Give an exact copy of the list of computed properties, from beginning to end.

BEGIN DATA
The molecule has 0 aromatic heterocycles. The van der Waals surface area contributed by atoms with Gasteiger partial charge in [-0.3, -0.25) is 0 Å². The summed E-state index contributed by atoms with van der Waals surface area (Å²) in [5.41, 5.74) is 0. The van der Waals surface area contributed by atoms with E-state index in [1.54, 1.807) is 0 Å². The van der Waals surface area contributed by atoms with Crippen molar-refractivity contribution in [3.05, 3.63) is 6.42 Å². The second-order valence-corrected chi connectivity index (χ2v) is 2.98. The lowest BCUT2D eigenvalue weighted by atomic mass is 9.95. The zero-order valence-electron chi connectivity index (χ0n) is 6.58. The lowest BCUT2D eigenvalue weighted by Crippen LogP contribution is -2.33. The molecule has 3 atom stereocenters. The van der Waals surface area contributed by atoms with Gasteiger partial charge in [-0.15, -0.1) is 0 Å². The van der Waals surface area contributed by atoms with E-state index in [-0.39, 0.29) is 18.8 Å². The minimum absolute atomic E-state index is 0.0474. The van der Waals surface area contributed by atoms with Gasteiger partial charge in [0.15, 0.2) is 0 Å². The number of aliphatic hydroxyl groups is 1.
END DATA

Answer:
The molecule has 0 aromatic heterocycles. The van der Waals surface area contributed by atoms with Gasteiger partial charge in [-0.3, -0.25) is 0 Å². The summed E-state index contributed by atoms with van der Waals surface area (Å²) in [5.41, 5.74) is 0. The van der Waals surface area contributed by atoms with E-state index in [1.54, 1.807) is 0 Å². The van der Waals surface area contributed by atoms with Crippen molar-refractivity contribution in [3.05, 3.63) is 6.42 Å². The second-order valence-corrected chi connectivity index (χ2v) is 2.98. The lowest BCUT2D eigenvalue weighted by atomic mass is 9.95. The zero-order valence-electron chi connectivity index (χ0n) is 6.58. The lowest BCUT2D eigenvalue weighted by Crippen LogP contribution is -2.33. The molecule has 3 atom stereocenters. The van der Waals surface area contributed by atoms with Gasteiger partial charge in [-0.15, -0.1) is 0 Å². The van der Waals surface area contributed by atoms with E-state index in [-0.39, 0.29) is 18.8 Å². The minimum absolute atomic E-state index is 0.0474. The van der Waals surface area contributed by atoms with Gasteiger partial charge in [0.15, 0.2) is 0 Å². The number of aliphatic hydroxyl groups is 1.